As bad people are trying to open the door to renewed incinerator pollution in Delaware, it is well to be reminded of the effects on our health that this would have.
Exposure to particulate matter has been recognized as a contributing factor to lung cancer development for some time, but a new study indicates inhalation of certain particulates can actually cause some genes to become reprogrammed, affecting both the development and the outcome of cancers and other diseases.
The research was scheduled to be presented on Sunday, May 17, at the 105th International Conference of the American Thoracic Society in San Diego.
â€œRecently, changes in gene programming due to a chemical transformation called methylation have been found in the blood and tissues of lung cancer patients,â€ said investigator Andrea Baccarelli, M.D., Ph.D., assistant professor of applied biotechnology at the University of Milan. â€œWe aimed at investigating whether exposure to particulate matter induced changes in DNA methylation in blood from healthy subjects who were exposed to high levels of particulate matter in a foundry facility.â€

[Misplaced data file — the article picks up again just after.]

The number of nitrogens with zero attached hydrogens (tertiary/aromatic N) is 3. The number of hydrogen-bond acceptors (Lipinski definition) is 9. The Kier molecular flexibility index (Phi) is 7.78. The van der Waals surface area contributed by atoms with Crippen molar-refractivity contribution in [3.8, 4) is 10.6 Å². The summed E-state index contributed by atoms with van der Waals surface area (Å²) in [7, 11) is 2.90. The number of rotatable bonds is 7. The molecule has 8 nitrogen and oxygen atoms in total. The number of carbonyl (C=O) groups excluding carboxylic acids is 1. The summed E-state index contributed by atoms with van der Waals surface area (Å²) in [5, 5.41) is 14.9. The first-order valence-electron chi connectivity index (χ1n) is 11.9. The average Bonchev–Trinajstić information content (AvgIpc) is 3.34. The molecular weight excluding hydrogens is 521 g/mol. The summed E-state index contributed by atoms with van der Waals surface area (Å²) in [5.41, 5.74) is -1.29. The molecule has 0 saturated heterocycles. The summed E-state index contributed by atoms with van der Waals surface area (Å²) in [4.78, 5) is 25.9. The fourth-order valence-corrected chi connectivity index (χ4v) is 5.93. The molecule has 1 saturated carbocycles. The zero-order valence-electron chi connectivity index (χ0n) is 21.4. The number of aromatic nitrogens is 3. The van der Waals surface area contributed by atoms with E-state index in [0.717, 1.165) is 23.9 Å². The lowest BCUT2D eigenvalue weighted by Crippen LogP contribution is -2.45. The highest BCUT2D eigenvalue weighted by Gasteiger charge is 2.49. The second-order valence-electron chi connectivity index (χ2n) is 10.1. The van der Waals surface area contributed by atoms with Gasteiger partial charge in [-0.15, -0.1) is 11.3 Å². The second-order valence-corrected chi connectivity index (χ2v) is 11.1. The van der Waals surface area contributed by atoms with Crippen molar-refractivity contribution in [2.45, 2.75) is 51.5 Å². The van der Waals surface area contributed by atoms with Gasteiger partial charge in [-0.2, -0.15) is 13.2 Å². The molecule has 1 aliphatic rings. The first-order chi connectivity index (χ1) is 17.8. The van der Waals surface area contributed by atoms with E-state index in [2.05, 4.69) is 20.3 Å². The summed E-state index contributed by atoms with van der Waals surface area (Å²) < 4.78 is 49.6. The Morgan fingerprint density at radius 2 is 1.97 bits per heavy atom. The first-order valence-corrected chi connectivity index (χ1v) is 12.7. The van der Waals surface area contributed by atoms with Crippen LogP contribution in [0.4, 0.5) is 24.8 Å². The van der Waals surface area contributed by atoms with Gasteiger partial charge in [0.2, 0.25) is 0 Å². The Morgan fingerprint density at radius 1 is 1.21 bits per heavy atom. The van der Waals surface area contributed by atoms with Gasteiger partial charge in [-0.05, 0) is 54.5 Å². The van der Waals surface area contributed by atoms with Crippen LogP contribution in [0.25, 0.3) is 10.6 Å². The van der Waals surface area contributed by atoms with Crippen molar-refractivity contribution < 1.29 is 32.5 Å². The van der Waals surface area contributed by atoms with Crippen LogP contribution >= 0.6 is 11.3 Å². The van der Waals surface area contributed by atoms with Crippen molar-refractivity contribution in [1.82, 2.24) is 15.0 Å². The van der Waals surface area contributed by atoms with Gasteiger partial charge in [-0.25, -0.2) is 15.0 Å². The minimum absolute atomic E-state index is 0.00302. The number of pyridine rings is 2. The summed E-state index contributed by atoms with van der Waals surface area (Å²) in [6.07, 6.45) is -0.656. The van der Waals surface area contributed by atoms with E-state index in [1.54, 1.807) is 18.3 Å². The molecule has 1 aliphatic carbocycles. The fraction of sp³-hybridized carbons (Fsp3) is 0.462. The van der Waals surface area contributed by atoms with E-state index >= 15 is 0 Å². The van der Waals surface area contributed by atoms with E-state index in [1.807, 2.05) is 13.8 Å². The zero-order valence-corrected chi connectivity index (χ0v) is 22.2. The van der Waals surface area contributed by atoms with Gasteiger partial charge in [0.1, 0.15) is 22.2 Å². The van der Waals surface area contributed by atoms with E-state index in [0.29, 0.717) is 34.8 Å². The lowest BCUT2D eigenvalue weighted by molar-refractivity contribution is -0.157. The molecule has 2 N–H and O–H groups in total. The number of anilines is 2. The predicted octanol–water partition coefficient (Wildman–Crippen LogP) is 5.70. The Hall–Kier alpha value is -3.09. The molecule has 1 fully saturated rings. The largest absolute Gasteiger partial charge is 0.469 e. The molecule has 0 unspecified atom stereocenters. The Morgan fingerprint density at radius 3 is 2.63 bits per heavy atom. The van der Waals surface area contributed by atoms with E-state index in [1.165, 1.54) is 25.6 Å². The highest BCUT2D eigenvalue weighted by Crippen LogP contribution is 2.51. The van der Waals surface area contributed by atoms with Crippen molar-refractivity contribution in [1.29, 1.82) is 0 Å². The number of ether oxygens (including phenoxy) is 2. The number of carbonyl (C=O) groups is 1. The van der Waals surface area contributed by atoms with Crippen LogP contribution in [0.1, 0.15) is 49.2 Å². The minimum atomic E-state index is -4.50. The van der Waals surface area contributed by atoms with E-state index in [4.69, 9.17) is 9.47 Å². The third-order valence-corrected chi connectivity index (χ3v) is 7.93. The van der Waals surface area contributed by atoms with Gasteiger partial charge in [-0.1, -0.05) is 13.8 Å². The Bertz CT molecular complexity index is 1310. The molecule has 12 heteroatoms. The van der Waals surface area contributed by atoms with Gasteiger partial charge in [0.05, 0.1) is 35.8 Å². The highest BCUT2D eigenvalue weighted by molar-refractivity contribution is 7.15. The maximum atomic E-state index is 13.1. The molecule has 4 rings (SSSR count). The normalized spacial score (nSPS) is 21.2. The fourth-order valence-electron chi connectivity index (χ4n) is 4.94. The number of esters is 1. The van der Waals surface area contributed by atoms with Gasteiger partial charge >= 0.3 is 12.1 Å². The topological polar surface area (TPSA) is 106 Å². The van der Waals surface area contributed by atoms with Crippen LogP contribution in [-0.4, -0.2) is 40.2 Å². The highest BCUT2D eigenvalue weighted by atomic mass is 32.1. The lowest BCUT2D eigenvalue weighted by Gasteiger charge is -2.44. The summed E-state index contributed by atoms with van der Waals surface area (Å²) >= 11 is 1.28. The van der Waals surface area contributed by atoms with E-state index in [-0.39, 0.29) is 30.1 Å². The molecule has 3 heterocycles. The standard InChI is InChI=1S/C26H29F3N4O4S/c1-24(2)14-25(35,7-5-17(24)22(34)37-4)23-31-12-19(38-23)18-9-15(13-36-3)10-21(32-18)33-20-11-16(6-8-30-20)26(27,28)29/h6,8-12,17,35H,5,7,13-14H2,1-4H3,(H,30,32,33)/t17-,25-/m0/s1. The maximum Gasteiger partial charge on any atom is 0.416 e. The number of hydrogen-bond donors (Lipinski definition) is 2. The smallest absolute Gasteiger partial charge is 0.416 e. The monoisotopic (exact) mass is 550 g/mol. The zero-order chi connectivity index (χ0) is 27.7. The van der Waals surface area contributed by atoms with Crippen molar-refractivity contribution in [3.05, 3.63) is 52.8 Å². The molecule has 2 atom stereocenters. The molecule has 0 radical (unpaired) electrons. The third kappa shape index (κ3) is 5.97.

Researchers enrolled 63 healthy subjects who worked in a foundry near Milan, Italy. Blood DNA samples were collected on the morning of the first day of the work week, and again after three days of work. Comparing these samples revealed that significant changes had occurred in four genes associated with tumor suppression.
â€œThe changes were detectable after only three days of exposure to particulate matter, indicating that environmental factors need little time to cause gene reprogramming which is potentially associated with disease outcomes,â€ Dr. Baccarelli said.
â€œAs several of the effects of particulate matter in foundries are similar to those found after exposure to ambient air pollution, our results open new hypotheses about how air pollutants modify human health,â€ he added. â€œThe changes in DNA methylation we observed are reversible and some of them are currently being used as targets of cancer drugs.â€
Dr. Baccarelli said the study results indicate that early interventions might be designed which would reverse gene programming to normal levels, reducing the health risks of exposure.
â€œWe need to evaluate how the changes in gene reprogramming we observed are related to cancer risk,â€ he said. â€œDown the road, it will be particularly important not only to show that these changes are associated with increased risk of cancer or other environmentally-induced diseases, but that, if we were able to prevent or revert them, these risks could be eliminated.â€